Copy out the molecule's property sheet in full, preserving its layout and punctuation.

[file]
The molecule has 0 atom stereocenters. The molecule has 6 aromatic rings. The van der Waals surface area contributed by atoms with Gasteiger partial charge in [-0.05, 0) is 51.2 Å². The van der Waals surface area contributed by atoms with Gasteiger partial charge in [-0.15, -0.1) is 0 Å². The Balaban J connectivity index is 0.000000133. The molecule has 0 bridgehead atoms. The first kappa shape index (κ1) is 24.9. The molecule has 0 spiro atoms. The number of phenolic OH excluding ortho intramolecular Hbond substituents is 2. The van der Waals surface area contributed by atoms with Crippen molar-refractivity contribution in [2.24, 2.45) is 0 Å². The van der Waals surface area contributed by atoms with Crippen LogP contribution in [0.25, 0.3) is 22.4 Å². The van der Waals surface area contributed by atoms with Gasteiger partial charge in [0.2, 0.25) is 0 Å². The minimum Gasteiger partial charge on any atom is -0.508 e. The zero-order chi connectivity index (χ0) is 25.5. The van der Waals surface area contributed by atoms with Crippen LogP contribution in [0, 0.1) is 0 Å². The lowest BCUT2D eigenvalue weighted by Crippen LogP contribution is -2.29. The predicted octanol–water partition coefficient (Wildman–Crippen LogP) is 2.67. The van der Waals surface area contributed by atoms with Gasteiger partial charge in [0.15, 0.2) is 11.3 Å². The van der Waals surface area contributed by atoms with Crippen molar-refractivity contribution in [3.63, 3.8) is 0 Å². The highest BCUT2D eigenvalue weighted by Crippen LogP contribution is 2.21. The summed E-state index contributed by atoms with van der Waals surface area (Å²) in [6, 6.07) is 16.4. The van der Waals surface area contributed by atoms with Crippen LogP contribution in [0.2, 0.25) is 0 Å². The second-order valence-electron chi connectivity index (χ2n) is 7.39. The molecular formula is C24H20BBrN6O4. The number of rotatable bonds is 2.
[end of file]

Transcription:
The molecule has 0 atom stereocenters. The molecule has 6 aromatic rings. The van der Waals surface area contributed by atoms with Gasteiger partial charge in [-0.05, 0) is 51.2 Å². The van der Waals surface area contributed by atoms with Gasteiger partial charge in [-0.15, -0.1) is 0 Å². The Balaban J connectivity index is 0.000000133. The molecule has 0 bridgehead atoms. The first kappa shape index (κ1) is 24.9. The molecule has 0 spiro atoms. The number of phenolic OH excluding ortho intramolecular Hbond substituents is 2. The van der Waals surface area contributed by atoms with Crippen molar-refractivity contribution in [2.24, 2.45) is 0 Å². The van der Waals surface area contributed by atoms with Crippen LogP contribution in [0.25, 0.3) is 22.4 Å². The van der Waals surface area contributed by atoms with Gasteiger partial charge in [0.2, 0.25) is 0 Å². The minimum Gasteiger partial charge on any atom is -0.508 e. The zero-order chi connectivity index (χ0) is 25.5. The van der Waals surface area contributed by atoms with Crippen LogP contribution in [0, 0.1) is 0 Å². The lowest BCUT2D eigenvalue weighted by Crippen LogP contribution is -2.29. The predicted octanol–water partition coefficient (Wildman–Crippen LogP) is 2.67. The van der Waals surface area contributed by atoms with Gasteiger partial charge in [0.15, 0.2) is 11.3 Å². The van der Waals surface area contributed by atoms with Crippen molar-refractivity contribution in [3.63, 3.8) is 0 Å². The highest BCUT2D eigenvalue weighted by Crippen LogP contribution is 2.21. The summed E-state index contributed by atoms with van der Waals surface area (Å²) in [6, 6.07) is 16.4. The van der Waals surface area contributed by atoms with Crippen LogP contribution in [0.2, 0.25) is 0 Å². The second-order valence-electron chi connectivity index (χ2n) is 7.39. The molecular formula is C24H20BBrN6O4. The number of rotatable bonds is 2.